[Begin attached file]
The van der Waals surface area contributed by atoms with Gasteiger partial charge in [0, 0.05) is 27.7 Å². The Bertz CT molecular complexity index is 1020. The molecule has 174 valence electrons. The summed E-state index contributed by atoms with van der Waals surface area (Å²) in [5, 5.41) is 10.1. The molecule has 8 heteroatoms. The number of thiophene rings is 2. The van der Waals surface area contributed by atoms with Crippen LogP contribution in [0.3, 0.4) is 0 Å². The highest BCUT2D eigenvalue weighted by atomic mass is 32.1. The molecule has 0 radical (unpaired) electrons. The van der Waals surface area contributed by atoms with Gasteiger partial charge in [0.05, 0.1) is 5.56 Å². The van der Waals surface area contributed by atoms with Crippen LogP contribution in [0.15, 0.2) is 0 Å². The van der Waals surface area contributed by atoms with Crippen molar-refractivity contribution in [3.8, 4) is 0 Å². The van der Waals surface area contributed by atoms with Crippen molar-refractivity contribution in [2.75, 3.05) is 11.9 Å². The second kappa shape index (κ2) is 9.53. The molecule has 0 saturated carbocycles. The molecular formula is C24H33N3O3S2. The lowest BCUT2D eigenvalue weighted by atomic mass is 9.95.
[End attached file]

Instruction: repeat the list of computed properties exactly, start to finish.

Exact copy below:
The van der Waals surface area contributed by atoms with Gasteiger partial charge in [0, 0.05) is 27.7 Å². The Bertz CT molecular complexity index is 1020. The molecule has 174 valence electrons. The summed E-state index contributed by atoms with van der Waals surface area (Å²) in [5, 5.41) is 10.1. The molecule has 8 heteroatoms. The number of thiophene rings is 2. The van der Waals surface area contributed by atoms with Crippen LogP contribution in [0.3, 0.4) is 0 Å². The highest BCUT2D eigenvalue weighted by atomic mass is 32.1. The molecule has 0 radical (unpaired) electrons. The van der Waals surface area contributed by atoms with Gasteiger partial charge in [0.05, 0.1) is 5.56 Å². The van der Waals surface area contributed by atoms with Crippen LogP contribution in [0.15, 0.2) is 0 Å². The van der Waals surface area contributed by atoms with Crippen molar-refractivity contribution in [3.8, 4) is 0 Å². The van der Waals surface area contributed by atoms with Crippen molar-refractivity contribution in [2.75, 3.05) is 11.9 Å². The second kappa shape index (κ2) is 9.53. The molecule has 0 saturated carbocycles. The molecular formula is C24H33N3O3S2. The lowest BCUT2D eigenvalue weighted by atomic mass is 9.95.